United States District Court, N.D. Ohio, Eastern Division
MEMORANDUM OF OPINION AND ORDER [Resolving ECF 3 and
Y. Pearson United States District Judge.
before the Court are Defendants CO Rosado, Ms. Slattery, Ms.
Scott, CO Giles, and CEO Damon Hininger's Motion to
Dismiss (ECF No. 3) and Plaintiff Frederick
Banks's Motion for Sanctions (ECF No. 7).
reasons stated below, Defendants' Motion to Dismiss is
granted with respect to Plaintiff's federal claims;
Plaintiff's Motion for Sanctions is denied; and
Plaintiff's state-law negligence claims are remanded to
se Plaintiff Frederick Banks, a prisoner incarcerated in
the Northeastern Ohio Correctional Center (NEOCC) who has
filed numerous frivolous cases in this and other courts,
filed this removed action against a number of employees of
NEOCC and CoreCivic, the private corporation that owns and
operates the prison, in the Mahoning Court of Common Pleas.
See ECF No. 1-1. Seeking primarily monetary relief,
he alleges two causes of action. Count I alleges (4:17CV2499)
federal cause of action against the Defendants under the
First Amendment and Fourteenth Amendments on the basis that
prison employees refused to allow him to receive a
“Graphic Novel” he ordered because it was
pornographic. Id. at PageID #: 13. Plaintiff
contends the novel is not pornographic and that the
Defendants discriminated against him in refusing to allow him
to receive it. Id. Count II alleges state-law
negligence arising from alleged conduct of two Defendants:
Corrections Officers Giles and Rosado. Id. at PageID #:
have filed a Motion to Dismiss the Complaint pursuant to
Federal Rule of Procedure 12(b)(6). ECF No. 3.
Plaintiff has responded to the Motion (ECF No. 6)
and filed a Motion for Rule 11 (and other) Sanctions (ECF
Standard of Review
complaint is subject to dismissal under Fed. R. Civ. P.
12(b)(6) if it fails to state a claim on which relief
can be granted. In deciding a motion to dismiss, the Court
presumes the complaint's factual allegations are true and
draws all reasonable inferences in the non-moving party's
favor. Total Benefits Planning Agency, Inc. v. Anthem
Blue Cross and Blue Shield, 552 F.3d 430, 434 (6th Cir.
2008). In order to survive a dismissal, “the complaint
must present ‘enough facts to state claim to relief
that is plausible on its face.'” Id.,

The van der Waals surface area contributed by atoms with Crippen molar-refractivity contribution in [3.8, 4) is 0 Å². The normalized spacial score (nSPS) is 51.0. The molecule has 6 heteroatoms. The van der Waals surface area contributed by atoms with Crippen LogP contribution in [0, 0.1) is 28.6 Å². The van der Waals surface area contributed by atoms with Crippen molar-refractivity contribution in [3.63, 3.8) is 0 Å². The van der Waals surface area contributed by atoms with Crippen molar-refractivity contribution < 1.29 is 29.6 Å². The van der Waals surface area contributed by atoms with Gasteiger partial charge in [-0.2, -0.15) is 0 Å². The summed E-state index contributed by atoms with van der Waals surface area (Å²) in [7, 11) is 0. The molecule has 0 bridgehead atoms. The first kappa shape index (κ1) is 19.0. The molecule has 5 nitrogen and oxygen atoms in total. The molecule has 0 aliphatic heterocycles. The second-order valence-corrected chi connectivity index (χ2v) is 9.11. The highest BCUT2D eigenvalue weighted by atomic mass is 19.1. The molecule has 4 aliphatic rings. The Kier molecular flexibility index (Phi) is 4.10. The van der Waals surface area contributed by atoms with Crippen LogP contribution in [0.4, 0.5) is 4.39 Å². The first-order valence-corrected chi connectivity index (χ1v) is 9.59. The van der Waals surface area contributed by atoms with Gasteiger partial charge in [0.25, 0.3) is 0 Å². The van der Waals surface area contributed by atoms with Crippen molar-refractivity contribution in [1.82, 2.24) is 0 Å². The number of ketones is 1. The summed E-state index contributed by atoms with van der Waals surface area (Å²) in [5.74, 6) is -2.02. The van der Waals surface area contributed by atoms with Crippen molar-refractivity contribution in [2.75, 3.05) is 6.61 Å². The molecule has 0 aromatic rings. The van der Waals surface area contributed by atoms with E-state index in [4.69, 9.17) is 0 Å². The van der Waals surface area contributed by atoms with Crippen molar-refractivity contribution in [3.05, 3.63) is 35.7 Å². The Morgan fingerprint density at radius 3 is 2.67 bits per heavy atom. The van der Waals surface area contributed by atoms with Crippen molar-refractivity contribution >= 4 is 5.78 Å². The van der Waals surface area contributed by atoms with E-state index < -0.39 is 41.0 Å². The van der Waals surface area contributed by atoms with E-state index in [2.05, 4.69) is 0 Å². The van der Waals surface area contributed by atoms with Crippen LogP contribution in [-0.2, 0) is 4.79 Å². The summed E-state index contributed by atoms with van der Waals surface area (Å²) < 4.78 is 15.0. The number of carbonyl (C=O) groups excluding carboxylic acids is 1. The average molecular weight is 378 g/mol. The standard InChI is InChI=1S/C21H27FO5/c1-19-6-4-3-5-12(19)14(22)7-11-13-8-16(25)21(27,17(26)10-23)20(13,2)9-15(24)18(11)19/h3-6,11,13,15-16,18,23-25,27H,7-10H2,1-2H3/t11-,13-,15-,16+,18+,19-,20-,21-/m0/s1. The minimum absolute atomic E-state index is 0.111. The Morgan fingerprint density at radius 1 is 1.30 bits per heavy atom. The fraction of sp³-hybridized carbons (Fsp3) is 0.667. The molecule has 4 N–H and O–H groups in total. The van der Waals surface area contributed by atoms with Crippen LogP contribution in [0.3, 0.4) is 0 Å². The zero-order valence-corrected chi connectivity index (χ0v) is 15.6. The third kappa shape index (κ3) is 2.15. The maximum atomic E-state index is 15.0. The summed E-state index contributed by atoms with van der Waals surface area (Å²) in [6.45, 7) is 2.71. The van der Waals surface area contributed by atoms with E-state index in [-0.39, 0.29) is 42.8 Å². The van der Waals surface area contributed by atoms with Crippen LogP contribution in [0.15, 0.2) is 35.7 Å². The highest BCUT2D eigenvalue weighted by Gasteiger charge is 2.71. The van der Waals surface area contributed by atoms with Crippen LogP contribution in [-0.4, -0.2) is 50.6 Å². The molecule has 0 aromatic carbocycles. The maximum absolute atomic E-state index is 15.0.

citing Bell Atlantic Corp. v. Twombly, 550 U.S. 544
pro se pleadings are liberally construed and held to
less stringent standards than pleadings drafted by lawyers
(see Haines v. Kerner, 404 U.S. 519, 520 (1972)),
“the lenient treatment generally accorded to pro
se litigants has limits.” Pilgrim v.
Littlefield, 92 F.3d 413, 416 (6th Cir. 1996) (citing
Jourdan v. Jabe, 951 F.2d 108, 110 (6th Cir. 1991)).
Even a pro se complaint must meet basic pleading
requirements, and to survive a motion to dismiss, it must set
forth sufficient facts to state a claim to relief that is
plausible on its face. See Barnett v. Luttrell, 414
Fed.Appx. 784, 786 (6th Cir. 2011) (quoting Ashcroft v.
Iqbal, 556 U.S. 662, 678 (2009)).
review, the Court finds Plaintiff has not alleged any
plausible federal claim on which the Court may grant relief
in this case, but for reasons other than those argued by the
Defendants. To the extent Plaintiff seeks relief for federal
constitutional violations based on Defendants' refusal to
allow him to receive the graphic novel he ordered, Plaintiff
does not set forth allegations suggesting state action, and
he does not have any recourse against Defendants under
Bivens v. Six Unknown Agents, 403 U.S. 388 (1971),
which provides a limited cause of action for constitutional
rights violations against federal government employees and
agents analogous the remedy afforded against state actors
under 42 U.S.C. § 1983.
are all employees of NEOCC, a private prison, or CoreCivic, a
private corporation that owns and operates NEOCC. The Supreme
Court has held that privately-employed personnel working in a
privately-operated prison may not be sued for certain
constitutional rights violations under Bivens.
See Minneci v. Pollard, 565 U.S. 118, 132 S.Ct. 617,
the Supreme Court has recently held that implying a cause of
action against federal employees and agents under
Bivens is “now a ‘disfavored'
judicial activity.” Ziglar v. Abbasi, 137 S.Ct.
1843, 1857 (2017). Ziglar instructs that, due
to separation-of-powers concerns, “a Bivens
remedy will not be available if there are ‘special
factors counselling [sic] hesitation in the absence of
affirmative action by Congress.'” Id.,
quoting Carlson v. Green, 446 U.S. 14, 18 (1980). In
Howard v. Lackey, Case No. 7:16CV129, 2018 WL
1211113, at *3 (E. D. Ky. Mar. 7, 2018), the district court
found that special ...